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Pathogenic potential of Escherichia coli O157 and O26 isolated from young Belgian dairy calves by recto-anal mucosal swab culturing

Authors
  • Engelen, Frederik
  • Thiry, Damien
  • Devleesschauwer, Brecht
  • Heyndrickx, Marc
  • Mainil, Jacques
  • De Zutter, Lieven
  • Cox, Eric
Publication Date
Jan 01, 2021
Identifiers
DOI: 10.1111/jam.14909
OAI: oai:archive.ugent.be:8682180
Source
Ghent University Institutional Archive
Keywords
Language
English
License
Unknown
External links

Abstract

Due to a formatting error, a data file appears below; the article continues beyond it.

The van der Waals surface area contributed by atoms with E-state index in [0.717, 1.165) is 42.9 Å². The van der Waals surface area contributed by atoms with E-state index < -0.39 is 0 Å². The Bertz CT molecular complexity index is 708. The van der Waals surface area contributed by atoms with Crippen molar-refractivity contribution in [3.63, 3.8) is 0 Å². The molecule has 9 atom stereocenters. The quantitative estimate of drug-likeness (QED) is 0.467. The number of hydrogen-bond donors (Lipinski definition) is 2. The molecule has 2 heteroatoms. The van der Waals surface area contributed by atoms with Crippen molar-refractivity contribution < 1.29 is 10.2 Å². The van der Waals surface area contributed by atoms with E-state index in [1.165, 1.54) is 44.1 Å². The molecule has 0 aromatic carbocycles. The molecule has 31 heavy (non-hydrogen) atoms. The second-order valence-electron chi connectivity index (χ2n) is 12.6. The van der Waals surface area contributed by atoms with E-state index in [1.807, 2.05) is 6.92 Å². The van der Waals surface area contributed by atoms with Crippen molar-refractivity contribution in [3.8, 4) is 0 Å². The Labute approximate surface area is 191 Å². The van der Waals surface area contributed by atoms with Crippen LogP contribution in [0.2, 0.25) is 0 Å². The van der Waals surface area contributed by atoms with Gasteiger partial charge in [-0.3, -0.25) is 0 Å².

Aims: The purpose of this study was to investigate the occurrence of E. coli O157 and O26 on Belgian dairy cattle farms, the presence of virulence genes in the confirmed isolates, and the association of E. coli O26 presence with calf diarrhea. Methods and Results: In total, 233 recto‐anal mucosal swabs (RAMS) were obtained from healthy and diarrheic dairy calves on three farms, each alternately visited three consecutive times. RAMS were analyzed for presence of E. coli O157 and O26, and stx1, stx2 and eae virulence genes. Overall, 19% of RAMS tested positive for E. coli O157, while 31% tested positive for E. coli O26. The majority of isolates possessed both stx and eae, denoting a high pathogenic potential to humans. While both serogroups persisted at farm level, persistence within the same animal over time appeared to be relatively rare. Interestingly, E. coli O26 was already abundantly present at a younger age compared to E. coli O157. Calf diarrhea could not be associated with presence of E. coli O26. Conclusions: Young dairy calves are important on‐farm reservoirs of potentially pathogenic E. coli O157 and O26. A role of E. coli O26 in calf diarrhea could not be confirmed. Significance and Impact of Study: O157 and O26 are responsible for the majority of human STEC infections. Gaining more epidemiological information regarding their occurrence and persistence on cattle farms will contribute to a better understanding of STEC ecology and risk of human transmission.

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